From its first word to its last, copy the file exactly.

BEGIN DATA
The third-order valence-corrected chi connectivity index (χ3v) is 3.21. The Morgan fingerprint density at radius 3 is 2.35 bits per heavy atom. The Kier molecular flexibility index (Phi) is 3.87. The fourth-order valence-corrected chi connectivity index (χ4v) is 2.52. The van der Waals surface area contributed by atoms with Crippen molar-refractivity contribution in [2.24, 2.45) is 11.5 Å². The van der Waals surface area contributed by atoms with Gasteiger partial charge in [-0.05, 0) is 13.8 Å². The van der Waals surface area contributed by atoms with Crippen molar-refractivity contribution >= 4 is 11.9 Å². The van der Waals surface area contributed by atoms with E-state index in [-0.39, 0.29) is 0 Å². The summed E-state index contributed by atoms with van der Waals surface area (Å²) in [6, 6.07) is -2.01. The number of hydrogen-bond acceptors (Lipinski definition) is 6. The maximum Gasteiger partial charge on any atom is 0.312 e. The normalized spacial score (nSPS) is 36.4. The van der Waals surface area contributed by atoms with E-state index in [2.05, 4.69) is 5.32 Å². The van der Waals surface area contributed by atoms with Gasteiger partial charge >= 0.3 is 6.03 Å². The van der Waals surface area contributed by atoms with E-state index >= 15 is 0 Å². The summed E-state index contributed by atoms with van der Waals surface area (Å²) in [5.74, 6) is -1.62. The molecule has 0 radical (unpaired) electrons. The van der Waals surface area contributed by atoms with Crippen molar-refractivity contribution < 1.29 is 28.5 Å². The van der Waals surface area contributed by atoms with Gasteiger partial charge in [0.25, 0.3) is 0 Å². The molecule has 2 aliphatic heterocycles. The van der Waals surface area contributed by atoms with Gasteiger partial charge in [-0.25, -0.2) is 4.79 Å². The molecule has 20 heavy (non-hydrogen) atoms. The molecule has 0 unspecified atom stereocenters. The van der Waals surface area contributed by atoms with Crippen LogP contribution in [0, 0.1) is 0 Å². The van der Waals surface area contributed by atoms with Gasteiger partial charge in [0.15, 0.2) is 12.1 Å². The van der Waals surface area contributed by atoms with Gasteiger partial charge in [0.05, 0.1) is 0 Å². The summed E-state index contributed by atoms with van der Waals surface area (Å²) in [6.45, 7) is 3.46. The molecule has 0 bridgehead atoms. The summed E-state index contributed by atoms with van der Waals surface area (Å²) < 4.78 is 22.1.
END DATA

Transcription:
The third-order valence-corrected chi connectivity index (χ3v) is 3.21. The Morgan fingerprint density at radius 3 is 2.35 bits per heavy atom. The Kier molecular flexibility index (Phi) is 3.87. The fourth-order valence-corrected chi connectivity index (χ4v) is 2.52. The van der Waals surface area contributed by atoms with Crippen molar-refractivity contribution in [2.24, 2.45) is 11.5 Å². The van der Waals surface area contributed by atoms with Gasteiger partial charge in [-0.05, 0) is 13.8 Å². The van der Waals surface area contributed by atoms with Crippen molar-refractivity contribution >= 4 is 11.9 Å². The van der Waals surface area contributed by atoms with E-state index in [-0.39, 0.29) is 0 Å². The summed E-state index contributed by atoms with van der Waals surface area (Å²) in [6, 6.07) is -2.01. The number of hydrogen-bond acceptors (Lipinski definition) is 6. The maximum Gasteiger partial charge on any atom is 0.312 e. The normalized spacial score (nSPS) is 36.4. The van der Waals surface area contributed by atoms with E-state index in [2.05, 4.69) is 5.32 Å². The van der Waals surface area contributed by atoms with Gasteiger partial charge >= 0.3 is 6.03 Å². The van der Waals surface area contributed by atoms with E-state index >= 15 is 0 Å². The summed E-state index contributed by atoms with van der Waals surface area (Å²) in [5.74, 6) is -1.62. The molecule has 0 radical (unpaired) electrons. The van der Waals surface area contributed by atoms with Crippen molar-refractivity contribution < 1.29 is 28.5 Å². The van der Waals surface area contributed by atoms with Gasteiger partial charge in [0.25, 0.3) is 0 Å². The molecule has 2 aliphatic heterocycles. The van der Waals surface area contributed by atoms with Gasteiger partial charge in [-0.25, -0.2) is 4.79 Å². The molecule has 20 heavy (non-hydrogen) atoms. The molecule has 0 unspecified atom stereocenters. The van der Waals surface area contributed by atoms with Crippen LogP contribution in [0, 0.1) is 0 Å². The van der Waals surface area contributed by atoms with Gasteiger partial charge in [0.15, 0.2) is 12.1 Å². The van der Waals surface area contributed by atoms with Gasteiger partial charge in [0.05, 0.1) is 0 Å². The summed E-state index contributed by atoms with van der Waals surface area (Å²) in [6.45, 7) is 3.46. The molecule has 0 bridgehead atoms. The summed E-state index contributed by atoms with van der Waals surface area (Å²) < 4.78 is 22.1.